(NB. ‘To me… To you…’ was a British children’s TV show hosted by The Chuckle Brothers which ran from 1996-1998)
This week’s #LTHEChat 227 follows on the #LTHEChat 216 (see the Wakelet) that was led by Dr David Walker (University of Brighton) and Dr Susan Smith (University of Sussex) on 20th October 2021 on “Breaking Boundaries: career progression and education focussed roles”.
During the chat, colleagues shared their experiences and practices for understanding the term “scholarship” and identified the practical steps for their own scholarship activities. The discussion had much insight and demonstrated the vast scholarship activity of colleagues from different institutions especially on areas that we consider between scholarship, the scholarship of teaching and learning (SoTL) and pedagogic research.
SoTL can be described as a tool, a revolution or a framework to transform higher education space in how we view our pedagogical practices (Fanghanel et al, 2016). However, from a learner, and more specifically from a student perspective, the way I view SoTL may not necessarily be similar compared to colleagues who have more extensive SoTL experience in higher education. It is without a doubt that SoTL will not work without the presence of students. My reflection from the previous #LTHEchat 216 got me thinking about the responsibility of delivering successful SoTL. Is it me as a student? OR is it you as the scholar? SoTL provides an opportunity to disrupt the way we think and practice, often prepared to mess with “we’ve always done it like that”. However, it also messes with students’ minds and emotions as they try to adapt to new ways of thinking and learning. SoTL is not to remain dormant, but an active process within higher education to mess and examine how best to be more effective and successful in the 21st century ways of learning and teaching.
In this #LTHEchat, I want us to consider the growth of SoTL for students and early career professionals and their position in this as they try to navigate the system, and not simply be pushed into the deep end when they officially become a staff member within higher education. Finally, let’s consider the following passage from Boyer (1990):
‘We believe the time has come to move beyond the tired old “teaching versus research” debate and give the familiar and honourable term “scholarship” a broader, more capacious meaning, one that brings legitimacy to the full scope of academic work. Surely, scholarship means engaging in original research. But the work of the scholar also means stepping back from one’s investigation, looking for connections, building bridges between theory and practice, and communicating one’s knowledge effectively to students. Specifically, we conclude that the work of the professoriate might be thought of as having four separate, yet overlapping, functions. These are: the scholarship of discovery; the scholarship of integration; the scholarship of application; and the scholarship of teaching.’ (Boyer, 1990)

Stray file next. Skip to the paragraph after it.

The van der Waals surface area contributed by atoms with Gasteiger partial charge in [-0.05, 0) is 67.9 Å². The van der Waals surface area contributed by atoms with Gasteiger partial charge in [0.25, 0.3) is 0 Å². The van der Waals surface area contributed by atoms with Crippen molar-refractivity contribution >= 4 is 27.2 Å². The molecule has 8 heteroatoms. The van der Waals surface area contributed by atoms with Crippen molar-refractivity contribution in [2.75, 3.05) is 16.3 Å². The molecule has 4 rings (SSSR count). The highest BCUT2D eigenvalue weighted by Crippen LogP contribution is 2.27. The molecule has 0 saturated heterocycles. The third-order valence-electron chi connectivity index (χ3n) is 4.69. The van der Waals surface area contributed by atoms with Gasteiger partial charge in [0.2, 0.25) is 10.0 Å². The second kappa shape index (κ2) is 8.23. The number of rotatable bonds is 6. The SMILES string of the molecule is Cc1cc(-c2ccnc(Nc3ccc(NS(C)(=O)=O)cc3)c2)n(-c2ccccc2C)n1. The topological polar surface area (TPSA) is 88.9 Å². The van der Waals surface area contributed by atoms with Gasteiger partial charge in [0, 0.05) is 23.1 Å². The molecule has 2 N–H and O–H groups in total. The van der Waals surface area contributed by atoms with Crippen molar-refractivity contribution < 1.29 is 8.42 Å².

Join Us 🕗
The live tweet-chat will take place via https://twitter.com/LTHEchat on Wednesday 9th February 2022, 8:00 to 9:00 pm GMT. During this time 6 questions will be posed (one every 10 minutes) – everyone is welcome to contribute (as much or as little as they like) or just to read. Conversation is also welcomed at any time post 9:00pm GMT.
Boyer, E (1990.) Scholarship reconsidered: Priorities of the professoriate. San Francisco, CA: Jossey-Bass
Fanghanel, J., Pritchard, J., Potter, J., & Wisker, G. (2016). Defining and supporting the scholarship of teaching and learning (SoTL): A sector-wide study. York: HE Academy.
Q1 Scholarship of Teaching and Learning messes with the higher education landscape. In what form do you think it also messes students’ perspectives on their learning?
Q2 Scholarship of Teaching and Learning (SoTL) contributes to teaching excellence involving students. What ethical issues could there be using students in SoTL research?
Q3 Consider the value of Scholarship of Teaching and Learning vs the value of students’ emotions and feelings in higher education. Which is more important, and why?
Q4 Aside from student partnership projects, how can you, as individuals, support students to engage in Scholarship of Teaching and Learning as part of their career planning?
Q5 Scholarship of Teaching and Learning could enhance staff career development, but how can this also be relevant to students who might not want to stay in academia?
Q6 Me or you? Scholarship of Teaching and Learning should be embedded into students’ learning experiences in higher education? Discuss
Here’s the Wakelet link to this TweetChat: https://wke.lt/w/s/pCpsp5
Kiu Sum’s Bio 📷
Kiu Sum is a Doctoral Researcher in nutrition at the University of Westminster. Her primary research interest focuses on workplace nutrition and dietary behaviour in healthcare professionals. Kiu is on Twitter @KiuSum and documents her PhD journey on a monthly blog. She is also interested in pedagogy research, having been involved with student partnership projects since her undergraduate degree. She is a Co-Convenor of the Engagement Assessment and the Early Career Researchers Special Interest Groups. To continue her passion or student engagement, she hosts The Education Burrito podcast (Twitter @EdBurritoPod)